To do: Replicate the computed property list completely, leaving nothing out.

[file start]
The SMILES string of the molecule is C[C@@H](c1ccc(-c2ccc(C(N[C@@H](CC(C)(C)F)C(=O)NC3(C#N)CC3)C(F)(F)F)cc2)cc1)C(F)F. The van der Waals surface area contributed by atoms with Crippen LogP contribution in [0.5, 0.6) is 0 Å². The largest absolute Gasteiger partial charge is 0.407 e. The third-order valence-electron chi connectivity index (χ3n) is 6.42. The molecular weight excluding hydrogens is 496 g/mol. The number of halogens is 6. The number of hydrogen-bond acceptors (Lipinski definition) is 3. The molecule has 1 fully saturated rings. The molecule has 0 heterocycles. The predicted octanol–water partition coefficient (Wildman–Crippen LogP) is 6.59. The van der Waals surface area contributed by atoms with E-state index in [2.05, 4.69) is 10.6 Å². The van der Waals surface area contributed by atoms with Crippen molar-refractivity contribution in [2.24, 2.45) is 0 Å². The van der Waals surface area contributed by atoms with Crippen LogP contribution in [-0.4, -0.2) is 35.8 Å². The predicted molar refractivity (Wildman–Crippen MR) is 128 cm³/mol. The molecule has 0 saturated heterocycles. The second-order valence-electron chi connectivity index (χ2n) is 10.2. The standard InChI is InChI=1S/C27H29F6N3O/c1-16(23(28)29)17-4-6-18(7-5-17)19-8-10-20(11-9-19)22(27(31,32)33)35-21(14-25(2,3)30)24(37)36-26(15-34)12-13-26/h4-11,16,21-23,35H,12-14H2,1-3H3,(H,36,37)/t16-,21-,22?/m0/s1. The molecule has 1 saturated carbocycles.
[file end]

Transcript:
The SMILES string of the molecule is C[C@@H](c1ccc(-c2ccc(C(N[C@@H](CC(C)(C)F)C(=O)NC3(C#N)CC3)C(F)(F)F)cc2)cc1)C(F)F. The van der Waals surface area contributed by atoms with Crippen LogP contribution in [0.5, 0.6) is 0 Å². The largest absolute Gasteiger partial charge is 0.407 e. The third-order valence-electron chi connectivity index (χ3n) is 6.42. The molecular weight excluding hydrogens is 496 g/mol. The number of halogens is 6. The number of hydrogen-bond acceptors (Lipinski definition) is 3. The molecule has 1 fully saturated rings. The molecule has 0 heterocycles. The predicted octanol–water partition coefficient (Wildman–Crippen LogP) is 6.59. The van der Waals surface area contributed by atoms with E-state index in [2.05, 4.69) is 10.6 Å². The van der Waals surface area contributed by atoms with Crippen molar-refractivity contribution in [2.24, 2.45) is 0 Å². The van der Waals surface area contributed by atoms with Crippen LogP contribution in [-0.4, -0.2) is 35.8 Å². The predicted molar refractivity (Wildman–Crippen MR) is 128 cm³/mol. The molecule has 0 saturated heterocycles. The second-order valence-electron chi connectivity index (χ2n) is 10.2. The standard InChI is InChI=1S/C27H29F6N3O/c1-16(23(28)29)17-4-6-18(7-5-17)19-8-10-20(11-9-19)22(27(31,32)33)35-21(14-25(2,3)30)24(37)36-26(15-34)12-13-26/h4-11,16,21-23,35H,12-14H2,1-3H3,(H,36,37)/t16-,21-,22?/m0/s1. The molecule has 1 saturated carbocycles.